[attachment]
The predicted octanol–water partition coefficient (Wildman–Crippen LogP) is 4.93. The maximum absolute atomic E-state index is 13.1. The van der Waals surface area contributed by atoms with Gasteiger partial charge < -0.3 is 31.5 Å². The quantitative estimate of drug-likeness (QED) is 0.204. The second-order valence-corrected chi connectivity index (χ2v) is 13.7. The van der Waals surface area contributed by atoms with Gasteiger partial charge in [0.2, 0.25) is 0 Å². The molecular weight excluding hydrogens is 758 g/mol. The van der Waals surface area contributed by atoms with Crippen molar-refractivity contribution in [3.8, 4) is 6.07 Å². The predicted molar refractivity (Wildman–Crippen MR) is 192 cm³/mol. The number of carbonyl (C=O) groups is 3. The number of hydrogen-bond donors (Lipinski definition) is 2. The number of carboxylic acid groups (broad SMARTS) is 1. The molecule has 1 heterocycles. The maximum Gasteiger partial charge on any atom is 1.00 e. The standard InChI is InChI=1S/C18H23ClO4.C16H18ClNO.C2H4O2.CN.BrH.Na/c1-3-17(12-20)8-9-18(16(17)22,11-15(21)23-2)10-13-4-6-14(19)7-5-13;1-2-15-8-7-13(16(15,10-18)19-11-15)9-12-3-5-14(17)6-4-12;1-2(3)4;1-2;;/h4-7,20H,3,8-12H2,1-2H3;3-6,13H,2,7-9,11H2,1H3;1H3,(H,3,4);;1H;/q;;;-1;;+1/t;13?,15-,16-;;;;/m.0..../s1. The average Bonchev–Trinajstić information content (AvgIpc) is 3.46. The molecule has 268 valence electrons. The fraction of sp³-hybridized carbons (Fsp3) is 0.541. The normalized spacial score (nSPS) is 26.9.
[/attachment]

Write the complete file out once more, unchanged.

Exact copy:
The predicted octanol–water partition coefficient (Wildman–Crippen LogP) is 4.93. The maximum absolute atomic E-state index is 13.1. The van der Waals surface area contributed by atoms with Gasteiger partial charge < -0.3 is 31.5 Å². The quantitative estimate of drug-likeness (QED) is 0.204. The second-order valence-corrected chi connectivity index (χ2v) is 13.7. The van der Waals surface area contributed by atoms with Gasteiger partial charge in [0.2, 0.25) is 0 Å². The molecular weight excluding hydrogens is 758 g/mol. The van der Waals surface area contributed by atoms with Crippen molar-refractivity contribution in [3.8, 4) is 6.07 Å². The predicted molar refractivity (Wildman–Crippen MR) is 192 cm³/mol. The number of carbonyl (C=O) groups is 3. The number of hydrogen-bond donors (Lipinski definition) is 2. The number of carboxylic acid groups (broad SMARTS) is 1. The molecule has 1 heterocycles. The maximum Gasteiger partial charge on any atom is 1.00 e. The standard InChI is InChI=1S/C18H23ClO4.C16H18ClNO.C2H4O2.CN.BrH.Na/c1-3-17(12-20)8-9-18(16(17)22,11-15(21)23-2)10-13-4-6-14(19)7-5-13;1-2-15-8-7-13(16(15,10-18)19-11-15)9-12-3-5-14(17)6-4-12;1-2(3)4;1-2;;/h4-7,20H,3,8-12H2,1-2H3;3-6,13H,2,7-9,11H2,1H3;1H3,(H,3,4);;1H;/q;;;-1;;+1/t;13?,15-,16-;;;;/m.0..../s1. The average Bonchev–Trinajstić information content (AvgIpc) is 3.46. The molecule has 268 valence electrons. The fraction of sp³-hybridized carbons (Fsp3) is 0.541. The normalized spacial score (nSPS) is 26.9.